Sustainable Ice-Melt Practices
For many of us, it’s the time of year where we walk outside with a little more care, drive a little slower, and keep a windshield scraper in our car backseat all for one reason: ice.
It may seem like the safe choice to keep a bag of ice-melt on hand so your sidewalks and driveways are safe and slip-free for friends, family, and your mail carrier. However, there are ways to practice de-icing that keep the native flora, fauna, and waterways safe as well.
The Impact Of Excess Salt
According to the Izaak Walton League of America, towns, cities, businesses, and individuals dump roughly 20 million tons of salt every year nationwide. When it rains or the snow melts, all this salt is carried into the storm sewer system and eventually local bodies of water.
Because the extra salt is not naturally found in our ecosystems, fish and bugs that live in freshwater streams can’t survive in this extra salty water. For the 118 million Americans who depend on freshwater streams for drinking water, water treatment plants are not equipped to filter extra salt which ends up in your tap water and corroding your pipes.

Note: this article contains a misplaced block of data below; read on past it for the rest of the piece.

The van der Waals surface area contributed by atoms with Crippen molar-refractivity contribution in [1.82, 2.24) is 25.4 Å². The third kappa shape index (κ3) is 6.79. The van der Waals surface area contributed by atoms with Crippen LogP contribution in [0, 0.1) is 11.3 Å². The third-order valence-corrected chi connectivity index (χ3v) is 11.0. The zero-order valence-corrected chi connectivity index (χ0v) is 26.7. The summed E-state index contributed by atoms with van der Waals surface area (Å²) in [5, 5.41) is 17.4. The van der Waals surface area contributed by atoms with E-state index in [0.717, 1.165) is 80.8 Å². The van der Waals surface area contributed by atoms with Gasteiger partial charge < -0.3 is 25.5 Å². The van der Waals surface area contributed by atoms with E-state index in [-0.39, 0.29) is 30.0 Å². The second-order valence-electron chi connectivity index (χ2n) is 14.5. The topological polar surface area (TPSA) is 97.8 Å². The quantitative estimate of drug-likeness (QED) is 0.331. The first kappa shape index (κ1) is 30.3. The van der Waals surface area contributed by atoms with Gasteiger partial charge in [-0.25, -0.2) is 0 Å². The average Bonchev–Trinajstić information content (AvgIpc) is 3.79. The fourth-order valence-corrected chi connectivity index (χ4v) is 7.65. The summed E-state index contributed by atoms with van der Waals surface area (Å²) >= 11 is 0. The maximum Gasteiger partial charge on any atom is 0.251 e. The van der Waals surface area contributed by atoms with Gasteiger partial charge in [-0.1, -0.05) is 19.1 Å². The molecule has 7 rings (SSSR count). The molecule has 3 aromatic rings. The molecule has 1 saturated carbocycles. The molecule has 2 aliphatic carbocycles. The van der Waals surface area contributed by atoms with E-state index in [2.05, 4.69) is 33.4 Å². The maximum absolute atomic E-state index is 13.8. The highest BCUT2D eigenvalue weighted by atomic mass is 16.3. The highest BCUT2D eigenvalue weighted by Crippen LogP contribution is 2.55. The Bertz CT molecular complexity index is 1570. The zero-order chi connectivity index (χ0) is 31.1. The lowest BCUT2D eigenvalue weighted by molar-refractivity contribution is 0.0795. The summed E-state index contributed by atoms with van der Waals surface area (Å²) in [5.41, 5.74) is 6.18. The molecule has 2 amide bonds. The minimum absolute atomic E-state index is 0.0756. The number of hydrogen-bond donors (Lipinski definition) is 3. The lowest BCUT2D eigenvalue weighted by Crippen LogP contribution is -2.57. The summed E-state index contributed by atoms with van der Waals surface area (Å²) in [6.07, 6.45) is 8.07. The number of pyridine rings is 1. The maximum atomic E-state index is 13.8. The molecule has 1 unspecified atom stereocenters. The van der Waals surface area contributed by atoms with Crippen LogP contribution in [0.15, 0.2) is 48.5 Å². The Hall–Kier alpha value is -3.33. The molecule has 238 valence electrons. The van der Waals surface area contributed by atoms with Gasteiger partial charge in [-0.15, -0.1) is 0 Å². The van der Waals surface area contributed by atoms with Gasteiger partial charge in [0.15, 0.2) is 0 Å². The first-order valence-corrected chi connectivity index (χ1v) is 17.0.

Most cities and townships have regulations for salt volume, however, businesses and individuals in many states are not bound by any laws to control salt use.
Follow These Helpful Tips To Limit Salt Use
- Don’t fall for the marketing of “alternative” ice-melts: Many alternatives to standard road salt, labeled as “pet-friendly” or “natural” (beet juice, cheese waste) still contain salt and should be used in the same sparing fashion as standard de-icers.
- A little goes a long way: It only takes a 12 oz cup of salt to de-ice a 20-foot driveway! Don’t go overboard when applying it.
- Remove the slush: once your snow and ice melts, use a shovel to remove the salty slush and pile it onto grassy or other vegetated areas so it will be absorbed into the ground rather than washed down storm drains.
- Store safely: keep your bag of ice-melt under a roof or other cover to minimize run-off.
- Get ahead of the storm: do your best to shovel snow as soon as it falls to minimize the need for salt. Sprinkle salt sparingly before a storm to minimize ice buildup.
- Test your Salt IQ: Use this quiz to learn more about this serious and overlooked problem!